April 2009

A ‘Private’ Affair analysing the need for private sector in Indian healthcare system : SKadri SM, Regional Institute of Health and Family Welfare, DHS, Srinagar, Kashmir, India; Danish Ahmed, Research Scholar, University of Delhi Medical School, New Delhi

Views: 673

Increased privatisation of Indian healthcare system would not only be beneficial for up gradation of medical facilities of the country but will also be beneficial for the poor and common people. It will also attract foreign investment and will able to keep the physicians staying in the country motivated.

Privatisation is the process of transferring ownership of business from the public sector to the private sector. In a broader sense, privatisation refers to transfer of any government function to the private sector1. In terms of healthcare, it refers to providers who exist outside the public sector, either commercial or charitable. The private sector thus includes both ‘for profit’ hospitals, nursing homes, physicians, private commercial contractors/agencies, and ‘not-for-profit’ charitable institutions, industrial establishments, community associations or citizen groups.

Types of health services include clinical or non-clinical services, either in hospitals or mobile services, in rural and urban areas. They also include preventive health care (e.g. antenatal care, institutional deliveries, immunisation, post-natal care etc.) and health promotion programs (e.g. IEC and health education activities).

Stakeholders in both sectors include patients, doctors, medical associations, administrators, contractors, private entrepreneurs, NGOs, charitable institution and community leaders.

Over the years, private health sector in India has grown phenomenally. As financial constraints erode capability of the public health system, the poor are forced to spend out of pocket to seek healthcare from private sector. India has one of the largest numbers of public health institutions in the world. In 1999 there were 137,000 sub centres, 28,000 allopathic dispensaries, 23,000 primary health centres, 3,500 urban family welfare facilities, 3,000 community health centres and 12,000 secondary and tertiary hospitals.2,3 However, public institutions have not been able to deliver healthcare services at the desired quality and efficiency4. A large proportion of population continues to suffer and die from communicable diseases, pregnancy related complications and malnutrition.

It is estimated that 80% of spending on health in India is out of pocket and that the private health sector in India is worth 500-600 billion Indian rupees, which is around 5% of the GDP – one of the highest  in the world. It is also estimated that 93% of hospitals, 64% of beds, 80% of doctors, 80% of outpatients and 57% of inpatients in India are accounted for in the private sector.5 The private health care provides 79% of outpatient care for those below poverty line, much of which is of low quality and the payment is primarily out of pocket 6.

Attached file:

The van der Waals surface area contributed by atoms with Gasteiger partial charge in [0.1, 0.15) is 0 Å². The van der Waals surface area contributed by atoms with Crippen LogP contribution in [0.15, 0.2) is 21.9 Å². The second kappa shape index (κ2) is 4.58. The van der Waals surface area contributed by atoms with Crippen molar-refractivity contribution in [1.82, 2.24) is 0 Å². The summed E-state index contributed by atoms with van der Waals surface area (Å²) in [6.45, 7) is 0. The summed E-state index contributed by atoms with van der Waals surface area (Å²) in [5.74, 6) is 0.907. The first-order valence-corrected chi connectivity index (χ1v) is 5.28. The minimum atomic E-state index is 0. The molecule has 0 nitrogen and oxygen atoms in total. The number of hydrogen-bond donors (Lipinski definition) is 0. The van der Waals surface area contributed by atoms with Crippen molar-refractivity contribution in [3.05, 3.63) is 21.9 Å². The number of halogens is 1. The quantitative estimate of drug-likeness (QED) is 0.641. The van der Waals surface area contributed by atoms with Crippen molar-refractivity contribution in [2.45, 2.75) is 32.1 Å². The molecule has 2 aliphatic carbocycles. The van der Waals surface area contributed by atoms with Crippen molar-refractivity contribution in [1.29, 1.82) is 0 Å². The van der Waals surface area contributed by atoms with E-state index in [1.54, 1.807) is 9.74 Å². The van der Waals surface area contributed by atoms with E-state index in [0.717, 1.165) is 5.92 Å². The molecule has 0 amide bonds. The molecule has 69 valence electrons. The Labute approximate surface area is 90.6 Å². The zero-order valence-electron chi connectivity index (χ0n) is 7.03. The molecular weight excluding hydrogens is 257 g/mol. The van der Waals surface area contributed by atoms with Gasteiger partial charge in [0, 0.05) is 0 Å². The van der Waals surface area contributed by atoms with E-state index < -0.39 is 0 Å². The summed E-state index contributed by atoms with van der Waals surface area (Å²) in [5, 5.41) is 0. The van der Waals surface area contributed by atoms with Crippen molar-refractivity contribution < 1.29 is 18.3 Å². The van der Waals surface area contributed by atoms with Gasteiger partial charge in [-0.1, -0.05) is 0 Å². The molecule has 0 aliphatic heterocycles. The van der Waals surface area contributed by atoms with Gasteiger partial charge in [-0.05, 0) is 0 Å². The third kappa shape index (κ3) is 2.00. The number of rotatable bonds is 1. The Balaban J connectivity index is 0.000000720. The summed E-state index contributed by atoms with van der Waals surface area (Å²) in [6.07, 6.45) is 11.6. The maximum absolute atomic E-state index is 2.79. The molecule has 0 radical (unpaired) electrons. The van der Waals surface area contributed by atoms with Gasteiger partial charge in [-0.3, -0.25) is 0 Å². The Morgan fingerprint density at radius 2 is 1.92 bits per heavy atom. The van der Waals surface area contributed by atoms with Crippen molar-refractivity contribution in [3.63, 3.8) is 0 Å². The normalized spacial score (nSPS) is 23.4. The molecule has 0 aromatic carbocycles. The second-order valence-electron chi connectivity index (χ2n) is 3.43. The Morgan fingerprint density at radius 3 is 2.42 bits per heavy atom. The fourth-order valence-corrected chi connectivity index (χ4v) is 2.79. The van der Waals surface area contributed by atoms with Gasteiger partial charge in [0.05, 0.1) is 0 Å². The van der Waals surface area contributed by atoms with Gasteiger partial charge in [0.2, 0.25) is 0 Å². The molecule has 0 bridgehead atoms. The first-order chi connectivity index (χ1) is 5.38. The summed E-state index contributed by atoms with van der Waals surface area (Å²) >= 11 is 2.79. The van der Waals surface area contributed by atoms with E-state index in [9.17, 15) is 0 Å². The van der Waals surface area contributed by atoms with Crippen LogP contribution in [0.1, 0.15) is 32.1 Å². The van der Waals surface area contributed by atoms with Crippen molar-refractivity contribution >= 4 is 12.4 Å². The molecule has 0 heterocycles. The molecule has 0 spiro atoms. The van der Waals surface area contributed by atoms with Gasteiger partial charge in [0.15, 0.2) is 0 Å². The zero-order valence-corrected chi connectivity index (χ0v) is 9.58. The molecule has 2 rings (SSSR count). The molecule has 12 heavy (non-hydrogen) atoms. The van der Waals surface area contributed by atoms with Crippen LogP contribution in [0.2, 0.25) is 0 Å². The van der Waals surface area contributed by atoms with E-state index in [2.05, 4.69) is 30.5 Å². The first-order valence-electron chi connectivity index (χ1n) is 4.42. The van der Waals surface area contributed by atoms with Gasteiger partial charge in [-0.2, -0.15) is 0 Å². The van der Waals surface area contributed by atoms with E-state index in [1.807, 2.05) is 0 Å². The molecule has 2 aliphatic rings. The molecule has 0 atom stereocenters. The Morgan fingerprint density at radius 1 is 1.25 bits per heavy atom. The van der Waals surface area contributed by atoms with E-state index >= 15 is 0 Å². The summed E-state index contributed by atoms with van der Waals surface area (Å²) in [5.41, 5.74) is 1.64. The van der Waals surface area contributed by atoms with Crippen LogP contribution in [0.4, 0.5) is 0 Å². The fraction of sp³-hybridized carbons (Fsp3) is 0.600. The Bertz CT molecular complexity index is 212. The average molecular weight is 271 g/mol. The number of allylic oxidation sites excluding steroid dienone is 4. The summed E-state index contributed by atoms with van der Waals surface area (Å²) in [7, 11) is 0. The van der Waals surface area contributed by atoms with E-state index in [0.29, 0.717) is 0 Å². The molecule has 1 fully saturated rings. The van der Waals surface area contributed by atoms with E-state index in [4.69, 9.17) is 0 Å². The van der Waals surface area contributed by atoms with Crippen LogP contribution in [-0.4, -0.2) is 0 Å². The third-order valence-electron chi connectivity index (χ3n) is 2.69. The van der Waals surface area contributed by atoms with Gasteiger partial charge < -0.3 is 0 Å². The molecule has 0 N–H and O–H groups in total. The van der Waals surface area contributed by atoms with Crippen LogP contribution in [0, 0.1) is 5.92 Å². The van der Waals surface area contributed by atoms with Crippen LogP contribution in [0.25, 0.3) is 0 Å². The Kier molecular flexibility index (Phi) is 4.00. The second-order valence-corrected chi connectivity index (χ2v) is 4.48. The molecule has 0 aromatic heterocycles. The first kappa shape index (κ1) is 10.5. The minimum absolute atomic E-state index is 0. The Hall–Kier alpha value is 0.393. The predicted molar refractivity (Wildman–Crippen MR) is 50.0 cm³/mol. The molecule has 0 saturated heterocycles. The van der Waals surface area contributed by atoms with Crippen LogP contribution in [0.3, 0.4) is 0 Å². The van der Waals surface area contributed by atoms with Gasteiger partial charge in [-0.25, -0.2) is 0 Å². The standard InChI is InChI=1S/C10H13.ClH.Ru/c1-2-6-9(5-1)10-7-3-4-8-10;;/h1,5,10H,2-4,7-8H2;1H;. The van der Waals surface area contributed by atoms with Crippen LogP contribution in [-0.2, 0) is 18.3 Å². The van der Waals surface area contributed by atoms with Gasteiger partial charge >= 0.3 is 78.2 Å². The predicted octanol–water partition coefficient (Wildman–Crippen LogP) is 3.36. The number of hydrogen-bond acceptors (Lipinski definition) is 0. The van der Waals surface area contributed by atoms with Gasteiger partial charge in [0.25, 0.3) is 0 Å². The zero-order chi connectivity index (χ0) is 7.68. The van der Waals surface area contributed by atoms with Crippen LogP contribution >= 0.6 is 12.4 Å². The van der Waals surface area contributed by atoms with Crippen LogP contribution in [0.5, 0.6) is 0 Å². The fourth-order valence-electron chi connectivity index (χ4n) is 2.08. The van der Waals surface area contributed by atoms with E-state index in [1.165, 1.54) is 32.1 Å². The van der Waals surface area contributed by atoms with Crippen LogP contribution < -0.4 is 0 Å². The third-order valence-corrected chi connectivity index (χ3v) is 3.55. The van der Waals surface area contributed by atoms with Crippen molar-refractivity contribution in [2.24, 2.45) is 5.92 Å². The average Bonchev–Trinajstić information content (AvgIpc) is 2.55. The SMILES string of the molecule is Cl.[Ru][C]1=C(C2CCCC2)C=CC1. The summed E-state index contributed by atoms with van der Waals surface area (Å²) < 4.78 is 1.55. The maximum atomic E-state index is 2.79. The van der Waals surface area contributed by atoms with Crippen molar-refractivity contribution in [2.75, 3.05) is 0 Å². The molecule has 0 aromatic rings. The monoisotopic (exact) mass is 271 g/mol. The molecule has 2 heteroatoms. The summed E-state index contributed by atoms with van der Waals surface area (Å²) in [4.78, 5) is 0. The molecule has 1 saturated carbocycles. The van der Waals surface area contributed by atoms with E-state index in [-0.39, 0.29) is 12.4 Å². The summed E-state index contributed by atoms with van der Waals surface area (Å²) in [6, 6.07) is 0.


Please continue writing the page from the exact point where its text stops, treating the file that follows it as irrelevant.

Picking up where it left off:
The nature of private sector itself has changed a lot in the last few decades. Until mid-70s, hospital services were predominantly in the public domain and even within private health sector, large hospitals were mostly in the not-for-profit or charitable sector. For profit private hospitals were primarily small nursing homes. However, huge growth in number of specialists in mid-seventies changed the scenario completely and by the mid-eighties the for-profit private hospitals came in limelight. With rapid changes in medical technology, the corporate sector recognised new emerging opportunities, and thus, starting early ’90s, private healthcare sector started expanding with in-flow of huge investments.

India is emerging as a favourite destination for medical tourism. Medical education was almost entirely public until late ’80s, after which, private medical schools started getting established, especially in southern Indian states like Tamil Nadu and Karnataka. Public medical schools contributed significantly to the growth of private sector. An average of 80% of medical graduates entered private practice or migrated out of country.5

With a billion plus people, India is the second largest country in terms of population. Providing basic services and amenities to its citizens is a constant challenge. This leads to the creation of two groups � ‘haves’ and ‘have nots’ in terms of access to primary healthcare. Most of the basic government healthcare schemes are unable to reach the people who are in need. The functioning of most clinics that are situated in rural areas is inadequate to serve their immediate vicinity. The penetration of quality primary health care to rural areas is also plagued by lack of skilled and professional workforce.

Advantages of Privatisation

  • Convenience: The private sector is perceived to be easily accessible, better managed, and more efficient than its public counterpart. Individualised care is obviously easier in private than in public sector.